2. Strain off the fermented water kefir into bottles and leave on the bench for another 24 hours to mature. Serve chilled.
  3. Replace the lemon halves with fresh ones. After 2-3 days/cycles replace the fig/apricots. Add new sugar and water for the next cycle.
Water Kefir jar

you can see the lemon, pineapple slices, vanilla pod, sea shell…

Here is another recipe from my fellow ‘fermentationista’ Lee:

Water Kefir the Lee-way

  • 1 cup boiled water (to dissolve the sugar, molasses and baking soda)
  • 1/2 C organic sugar
  • 1 tsp organic black strap molasses
  • 1/8 tsp baking soda
    Mix together to dissolve.
  • 5 cups cold water (we’re on tank water)
  • 1/2 C water kefir grains
  • Slice of lemon (I remove the peel because I can’t find organic lemons yet)
  • 100 grms (or to taste) fresh ginger sliced.

I left it ferment for about 2.5 days before bottling it and the grains have now doubled!

Notes:
I must admit that it’s not my original recipe. I did make adjustments.

It originally said a couple of dried figs but I’m not keen on dried fruit. Also a piece of eggshell, which I omitted because it is for minerals but we’re on tank water so I thought that should be enough.
LOL, also it said 1/3 – 1/2 Cups sugar but I’ve done 1/2 each time. It really does seem to be a good recipe for growing them.”
End of Quote.

Feel free to experiment further. Lee’s cultures definitely proliferate quicker. I had a phase when I added exhausted vanilla beans from vanilla essence bottles to the mix, and dried pineapple slices and replace the sugar with my home-made quince and guava syrup (see pictures!) The resulting flavour was marvelous yet the little crystals did not thrive.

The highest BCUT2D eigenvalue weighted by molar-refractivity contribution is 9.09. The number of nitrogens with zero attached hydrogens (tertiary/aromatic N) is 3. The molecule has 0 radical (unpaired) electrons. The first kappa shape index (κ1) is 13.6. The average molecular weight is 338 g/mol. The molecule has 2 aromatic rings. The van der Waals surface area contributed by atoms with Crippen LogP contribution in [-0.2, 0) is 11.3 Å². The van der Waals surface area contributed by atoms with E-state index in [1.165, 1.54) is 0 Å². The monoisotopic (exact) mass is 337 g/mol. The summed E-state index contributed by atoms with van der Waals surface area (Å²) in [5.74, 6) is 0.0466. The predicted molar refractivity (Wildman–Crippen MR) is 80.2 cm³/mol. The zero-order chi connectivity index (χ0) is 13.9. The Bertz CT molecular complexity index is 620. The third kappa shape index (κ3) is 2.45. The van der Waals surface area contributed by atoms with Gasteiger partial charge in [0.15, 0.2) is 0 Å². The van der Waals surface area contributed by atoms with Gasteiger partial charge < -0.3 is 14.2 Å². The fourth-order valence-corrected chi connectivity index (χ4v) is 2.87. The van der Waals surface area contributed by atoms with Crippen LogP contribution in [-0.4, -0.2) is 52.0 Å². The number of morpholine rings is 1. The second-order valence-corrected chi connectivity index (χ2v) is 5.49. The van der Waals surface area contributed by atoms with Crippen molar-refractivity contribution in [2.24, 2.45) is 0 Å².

Water Kefir

A last word to the packaging. This is where the heading of this post originates from. It seems to be necessary to refrigerate the finished product. I’m normally using bail-top bottles for water kefir. They usually allow you 3 seconds to pour the drink before the liquid starts foaming up and rushes out the bottle neck. We lately had several bottles which had rested at room temperature for longer than a day. These did not allow ANY time to pour the liquid. Once we flipped the lid, the surrounding area – us included – was dripping wet with water kefir. Very Funny! 😉

Water Kefir bottles

So be careful when opening your bottles or do not close them tightly in the first place. The remaining sugar is still being transformed into carbon dioxide and alcohol. A safe way of handling the problem can be old fashioned corks from emptied wine bottles. They will blow off when the pressure in the bottle increases. Still no guarantee against water kefir showers 😉

Good Luck and have FUN!!!

René
😉

Water kefir linup

Fermented Foods – nourishing traditions re-discovered

[Please be aware that this is an old post from 2012 in preparation for one of my still very popular ‘Traditional Cultured Foods’ workshops!]

Have you ever pondered the miracle of digestion?